How to Open a Yoga Studio

Have you been thinking lately that you’d like to open a yoga studio? Seeing how the wellness economy is booming in 2018, it’s a great idea for anyone who’s a passionate yogi and has some business sense. Read on for our advice on getting started with your venture in zen!

More and more, yoga and mindfulness practices are becoming an essential part of day-to-day life for many people. As life becomes busier, more urbanized, and simultaneously more connected and more “remote,” the health and wellbeing industry has exploded. As new buzz words like “self-care” make their way into our everyday vocabulary, we become more and more conscious of the fact that we should be investing our time, energy, and money in our own wellbeing.

It might have already occurred to you to open a yoga studio, especially if you already have been practicing for years or are already well-connected to this network, which also tends to include other wellness-oriented professions like naturopaths, dietitians and nutritionists, reiki and massage specialists, and more. The market for holistic wellness is only growing, and now is a great time to consider putting your plan to open a yoga studio into action.

Open a Yoga Studio: First Steps

After naming your business and checking that the name doesn’t already belong to another registered business, you’ll need to decide upon its structure (check the following links for information on legal structures available to your business venture in the United States, the UK, and France). The decision you make about your business structure should be based on several factors, like whether you’re partnering with someone, taking out loans, and more.  Making this decision will also be a determining factor in other choices you’ll need to make in order to open a yoga studio that becomes a booming success in no time.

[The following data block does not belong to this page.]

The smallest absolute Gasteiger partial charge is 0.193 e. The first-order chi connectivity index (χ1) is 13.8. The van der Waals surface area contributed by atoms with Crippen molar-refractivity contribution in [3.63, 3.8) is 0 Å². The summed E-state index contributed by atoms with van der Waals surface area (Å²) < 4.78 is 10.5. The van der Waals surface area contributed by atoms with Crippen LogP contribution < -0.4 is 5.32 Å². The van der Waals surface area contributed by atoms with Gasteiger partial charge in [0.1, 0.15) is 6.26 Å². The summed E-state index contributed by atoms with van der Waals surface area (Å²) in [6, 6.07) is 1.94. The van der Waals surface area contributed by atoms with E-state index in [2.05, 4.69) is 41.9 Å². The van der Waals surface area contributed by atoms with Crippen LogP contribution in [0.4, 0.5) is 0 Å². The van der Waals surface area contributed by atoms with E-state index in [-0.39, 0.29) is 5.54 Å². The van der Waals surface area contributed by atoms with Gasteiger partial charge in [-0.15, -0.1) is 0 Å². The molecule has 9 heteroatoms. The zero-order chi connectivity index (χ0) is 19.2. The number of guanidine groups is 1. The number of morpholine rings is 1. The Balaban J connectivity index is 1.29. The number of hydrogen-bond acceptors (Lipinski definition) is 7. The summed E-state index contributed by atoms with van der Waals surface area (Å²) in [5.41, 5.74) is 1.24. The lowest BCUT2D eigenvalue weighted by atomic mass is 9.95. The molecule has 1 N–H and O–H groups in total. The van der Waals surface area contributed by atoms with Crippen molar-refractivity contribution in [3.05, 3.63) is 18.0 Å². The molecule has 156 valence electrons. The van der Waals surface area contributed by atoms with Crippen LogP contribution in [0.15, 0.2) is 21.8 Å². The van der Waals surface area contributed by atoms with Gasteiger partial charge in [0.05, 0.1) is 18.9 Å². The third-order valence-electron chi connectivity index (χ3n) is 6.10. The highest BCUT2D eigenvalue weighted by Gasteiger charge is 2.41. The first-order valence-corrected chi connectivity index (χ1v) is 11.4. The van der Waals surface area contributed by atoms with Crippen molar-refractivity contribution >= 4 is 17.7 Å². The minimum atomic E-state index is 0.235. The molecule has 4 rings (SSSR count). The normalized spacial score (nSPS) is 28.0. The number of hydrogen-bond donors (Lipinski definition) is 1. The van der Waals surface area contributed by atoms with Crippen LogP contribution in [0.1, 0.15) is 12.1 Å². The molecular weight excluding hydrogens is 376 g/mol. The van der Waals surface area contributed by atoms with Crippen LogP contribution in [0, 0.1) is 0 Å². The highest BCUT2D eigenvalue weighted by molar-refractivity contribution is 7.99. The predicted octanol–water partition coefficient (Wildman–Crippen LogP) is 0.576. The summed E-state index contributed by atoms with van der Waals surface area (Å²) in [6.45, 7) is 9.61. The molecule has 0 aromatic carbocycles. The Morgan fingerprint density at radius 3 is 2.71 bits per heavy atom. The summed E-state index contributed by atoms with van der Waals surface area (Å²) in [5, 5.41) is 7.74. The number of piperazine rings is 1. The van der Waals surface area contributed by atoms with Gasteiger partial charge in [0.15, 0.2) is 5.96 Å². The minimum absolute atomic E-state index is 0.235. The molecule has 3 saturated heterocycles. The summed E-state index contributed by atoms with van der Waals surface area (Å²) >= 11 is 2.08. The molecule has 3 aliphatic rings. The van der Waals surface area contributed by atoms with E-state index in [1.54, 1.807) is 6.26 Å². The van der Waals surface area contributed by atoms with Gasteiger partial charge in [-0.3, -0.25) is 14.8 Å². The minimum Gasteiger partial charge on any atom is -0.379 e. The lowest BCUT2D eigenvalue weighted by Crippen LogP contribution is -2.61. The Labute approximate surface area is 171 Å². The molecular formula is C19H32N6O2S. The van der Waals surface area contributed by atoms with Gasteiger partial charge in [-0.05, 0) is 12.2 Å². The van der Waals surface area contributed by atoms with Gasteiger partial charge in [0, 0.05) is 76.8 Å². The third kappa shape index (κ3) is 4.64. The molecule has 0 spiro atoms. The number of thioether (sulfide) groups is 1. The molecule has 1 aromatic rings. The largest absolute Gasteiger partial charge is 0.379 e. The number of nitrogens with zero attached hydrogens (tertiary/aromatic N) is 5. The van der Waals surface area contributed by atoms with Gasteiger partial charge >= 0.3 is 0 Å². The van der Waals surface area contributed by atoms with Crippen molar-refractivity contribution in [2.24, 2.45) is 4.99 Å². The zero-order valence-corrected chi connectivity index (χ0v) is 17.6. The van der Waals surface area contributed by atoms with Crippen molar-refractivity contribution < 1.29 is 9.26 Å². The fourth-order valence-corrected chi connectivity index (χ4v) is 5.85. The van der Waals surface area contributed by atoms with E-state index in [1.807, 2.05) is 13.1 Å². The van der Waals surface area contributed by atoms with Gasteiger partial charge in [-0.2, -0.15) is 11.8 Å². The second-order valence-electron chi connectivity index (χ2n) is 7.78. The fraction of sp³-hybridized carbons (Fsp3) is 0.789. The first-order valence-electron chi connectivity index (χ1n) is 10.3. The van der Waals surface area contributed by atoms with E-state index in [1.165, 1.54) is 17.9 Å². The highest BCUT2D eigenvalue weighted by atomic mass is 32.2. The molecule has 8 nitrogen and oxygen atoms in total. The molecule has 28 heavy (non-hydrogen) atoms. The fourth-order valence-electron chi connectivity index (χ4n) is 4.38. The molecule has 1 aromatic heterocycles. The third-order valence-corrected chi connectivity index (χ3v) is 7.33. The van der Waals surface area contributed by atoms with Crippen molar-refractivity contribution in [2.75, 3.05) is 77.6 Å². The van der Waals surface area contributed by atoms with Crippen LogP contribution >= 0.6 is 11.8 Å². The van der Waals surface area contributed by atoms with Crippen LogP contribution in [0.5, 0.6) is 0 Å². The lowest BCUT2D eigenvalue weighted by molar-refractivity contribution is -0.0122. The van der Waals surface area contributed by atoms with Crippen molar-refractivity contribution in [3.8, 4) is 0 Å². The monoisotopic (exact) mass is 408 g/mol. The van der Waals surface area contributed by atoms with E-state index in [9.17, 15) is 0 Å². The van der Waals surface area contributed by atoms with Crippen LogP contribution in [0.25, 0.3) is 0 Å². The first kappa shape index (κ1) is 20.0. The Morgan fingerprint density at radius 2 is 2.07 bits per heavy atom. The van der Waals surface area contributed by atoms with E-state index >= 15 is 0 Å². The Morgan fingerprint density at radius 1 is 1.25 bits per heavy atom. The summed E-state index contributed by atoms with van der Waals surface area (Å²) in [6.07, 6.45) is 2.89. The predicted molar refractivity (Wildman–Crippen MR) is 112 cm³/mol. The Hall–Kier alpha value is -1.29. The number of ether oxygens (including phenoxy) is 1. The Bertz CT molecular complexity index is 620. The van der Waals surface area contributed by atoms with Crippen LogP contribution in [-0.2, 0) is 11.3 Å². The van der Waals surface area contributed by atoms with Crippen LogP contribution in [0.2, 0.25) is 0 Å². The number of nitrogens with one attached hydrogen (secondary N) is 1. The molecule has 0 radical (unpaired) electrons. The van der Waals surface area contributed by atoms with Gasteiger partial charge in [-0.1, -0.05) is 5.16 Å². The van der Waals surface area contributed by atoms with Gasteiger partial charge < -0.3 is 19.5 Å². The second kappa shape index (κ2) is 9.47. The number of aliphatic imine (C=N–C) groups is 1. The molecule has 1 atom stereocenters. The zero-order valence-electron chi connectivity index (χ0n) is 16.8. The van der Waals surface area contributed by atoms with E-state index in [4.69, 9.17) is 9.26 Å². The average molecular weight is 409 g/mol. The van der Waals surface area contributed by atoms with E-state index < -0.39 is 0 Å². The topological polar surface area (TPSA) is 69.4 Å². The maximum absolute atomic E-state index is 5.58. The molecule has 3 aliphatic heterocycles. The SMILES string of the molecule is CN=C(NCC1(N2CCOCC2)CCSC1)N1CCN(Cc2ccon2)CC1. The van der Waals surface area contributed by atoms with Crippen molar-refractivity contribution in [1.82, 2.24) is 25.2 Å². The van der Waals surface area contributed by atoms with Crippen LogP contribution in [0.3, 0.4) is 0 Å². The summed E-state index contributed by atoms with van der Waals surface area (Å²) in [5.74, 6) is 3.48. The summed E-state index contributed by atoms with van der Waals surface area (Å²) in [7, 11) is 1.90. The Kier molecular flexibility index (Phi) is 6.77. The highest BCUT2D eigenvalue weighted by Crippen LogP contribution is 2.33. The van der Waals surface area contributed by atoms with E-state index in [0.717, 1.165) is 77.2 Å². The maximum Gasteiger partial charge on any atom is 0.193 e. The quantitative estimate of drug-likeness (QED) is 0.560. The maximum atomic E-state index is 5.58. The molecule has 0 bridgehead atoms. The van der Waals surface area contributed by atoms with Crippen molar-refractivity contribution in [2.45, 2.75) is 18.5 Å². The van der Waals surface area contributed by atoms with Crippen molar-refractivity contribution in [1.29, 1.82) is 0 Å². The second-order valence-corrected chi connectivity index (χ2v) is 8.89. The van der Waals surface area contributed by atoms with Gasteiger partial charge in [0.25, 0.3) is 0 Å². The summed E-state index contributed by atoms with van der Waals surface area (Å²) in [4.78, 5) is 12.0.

After making this important decision, you’ll need to follow the appropriate process in your country and region in order to register your new business with your local government authorities. You’ll also need to make considerations about insurance. Any business that uses sports practices or equipment should seriously consider taking out Accident Medical coverage, which will enable the studio to pay for any students’ eventual medical bills in the event of an accident at your studio; this in turn lessens the likelihood of that student suing you for damages. You may also want to look into Sexual Misconduct coverage, a relatively strange-sounding form of insurance that is very valuable in professions where you’ll probably end up touching your clients for professional purposes only, of course. Aside from this, you’ll also need  General and Professional Liability, Personal Injury, Product Liability and Stolen Equipment insurance. Hey, an ounce of prevention is worth a pound of cure — and if you’re looking to open a yoga studio, that’s probably a proverb that you subscribe to!

Finally, you’ll need to register with the appropriate authority in order to obtain an Employer Identification Number or equivalent, obtained from the IRS in the United States. If you’re opening a yoga studio or a wellness-based organization, you’ll most likely need to hire people who can form a team that offers a unique take on yoga and wellness. The best way to ensure the quality of your business is to ensure the quality of your employees. With some great teachers on your roster, you’ll soon open a yoga studio that’ll be the talk of the town.

Selling Points

1. Space

Yoga Studios don’t need to be large, and often aren’t, but this is a business where the quality of the space is extremely important. If you’re opening a Yoga Studio, and you aren’t just operating as an independent yoga teacher, you’ll probably be either renting or buying a commercial space in which you can set up your studio. But of course, mindfulness and wellbeing businesses need to be extra picky about the space they choose, as this is the major component in making an impression upon your first-time visitors, along with the quality of your classes and workshops themselves, and how many students you’ll be able to fit in the space per class. Spaces that lend themselves well to yoga, mindfulness exercises, and wellness workshops are well-lit with principally natural light — they feature windows and glass- and mirrored-surfaces that reflect light and make the space seem bigger, airier, and brighter. Plants are beneficial not only aesthetically, but for keeping the air quality pure and odorless. In general, think light. It’s something that inspires calm and contentedness across socio-economic categories, gender, age, and other such factors. You’ll need to know how you’re going to obtain (rent, buy) this property, and how (a bank loan, investors, etc).